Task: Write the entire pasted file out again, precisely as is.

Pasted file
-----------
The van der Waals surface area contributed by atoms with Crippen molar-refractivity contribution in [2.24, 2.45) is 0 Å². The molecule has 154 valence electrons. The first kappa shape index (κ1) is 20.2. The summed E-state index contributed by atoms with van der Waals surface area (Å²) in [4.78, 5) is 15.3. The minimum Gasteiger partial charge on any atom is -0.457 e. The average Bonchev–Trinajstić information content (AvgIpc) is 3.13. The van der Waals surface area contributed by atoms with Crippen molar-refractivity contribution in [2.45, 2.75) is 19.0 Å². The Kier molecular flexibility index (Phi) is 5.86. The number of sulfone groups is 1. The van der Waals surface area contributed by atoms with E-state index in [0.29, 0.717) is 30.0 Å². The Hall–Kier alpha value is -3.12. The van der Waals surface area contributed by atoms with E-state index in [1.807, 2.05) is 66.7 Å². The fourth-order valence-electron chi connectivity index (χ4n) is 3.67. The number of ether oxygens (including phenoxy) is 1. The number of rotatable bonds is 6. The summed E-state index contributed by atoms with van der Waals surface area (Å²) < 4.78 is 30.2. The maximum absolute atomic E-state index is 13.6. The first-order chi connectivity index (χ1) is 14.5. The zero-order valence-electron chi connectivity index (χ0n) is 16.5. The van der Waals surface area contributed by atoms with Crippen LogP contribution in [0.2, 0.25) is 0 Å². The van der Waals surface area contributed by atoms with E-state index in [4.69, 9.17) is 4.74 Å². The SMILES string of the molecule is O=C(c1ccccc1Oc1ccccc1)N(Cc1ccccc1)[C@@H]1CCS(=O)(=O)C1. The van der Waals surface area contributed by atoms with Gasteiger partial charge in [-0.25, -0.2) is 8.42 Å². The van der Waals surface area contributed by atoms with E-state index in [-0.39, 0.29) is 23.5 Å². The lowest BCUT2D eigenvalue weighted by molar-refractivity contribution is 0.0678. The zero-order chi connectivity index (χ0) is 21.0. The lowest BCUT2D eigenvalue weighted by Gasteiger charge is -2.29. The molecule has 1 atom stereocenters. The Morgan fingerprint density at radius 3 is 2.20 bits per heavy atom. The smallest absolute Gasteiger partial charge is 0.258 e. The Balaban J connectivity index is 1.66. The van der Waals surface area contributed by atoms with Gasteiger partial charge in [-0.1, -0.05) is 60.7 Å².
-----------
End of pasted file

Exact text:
The van der Waals surface area contributed by atoms with Crippen molar-refractivity contribution in [2.24, 2.45) is 0 Å². The molecule has 154 valence electrons. The first kappa shape index (κ1) is 20.2. The summed E-state index contributed by atoms with van der Waals surface area (Å²) in [4.78, 5) is 15.3. The minimum Gasteiger partial charge on any atom is -0.457 e. The average Bonchev–Trinajstić information content (AvgIpc) is 3.13. The van der Waals surface area contributed by atoms with Crippen molar-refractivity contribution in [2.45, 2.75) is 19.0 Å². The Kier molecular flexibility index (Phi) is 5.86. The number of sulfone groups is 1. The van der Waals surface area contributed by atoms with E-state index in [0.29, 0.717) is 30.0 Å². The Hall–Kier alpha value is -3.12. The van der Waals surface area contributed by atoms with E-state index in [1.807, 2.05) is 66.7 Å². The fourth-order valence-electron chi connectivity index (χ4n) is 3.67. The number of ether oxygens (including phenoxy) is 1. The number of rotatable bonds is 6. The summed E-state index contributed by atoms with van der Waals surface area (Å²) < 4.78 is 30.2. The maximum absolute atomic E-state index is 13.6. The first-order chi connectivity index (χ1) is 14.5. The zero-order valence-electron chi connectivity index (χ0n) is 16.5. The van der Waals surface area contributed by atoms with Crippen LogP contribution in [0.2, 0.25) is 0 Å². The van der Waals surface area contributed by atoms with E-state index in [4.69, 9.17) is 4.74 Å². The SMILES string of the molecule is O=C(c1ccccc1Oc1ccccc1)N(Cc1ccccc1)[C@@H]1CCS(=O)(=O)C1. The van der Waals surface area contributed by atoms with Gasteiger partial charge in [-0.25, -0.2) is 8.42 Å². The van der Waals surface area contributed by atoms with E-state index in [-0.39, 0.29) is 23.5 Å². The lowest BCUT2D eigenvalue weighted by molar-refractivity contribution is 0.0678. The zero-order chi connectivity index (χ0) is 21.0. The lowest BCUT2D eigenvalue weighted by Gasteiger charge is -2.29. The molecule has 1 atom stereocenters. The Morgan fingerprint density at radius 3 is 2.20 bits per heavy atom. The smallest absolute Gasteiger partial charge is 0.258 e. The Balaban J connectivity index is 1.66. The van der Waals surface area contributed by atoms with Gasteiger partial charge in [-0.1, -0.05) is 60.7 Å².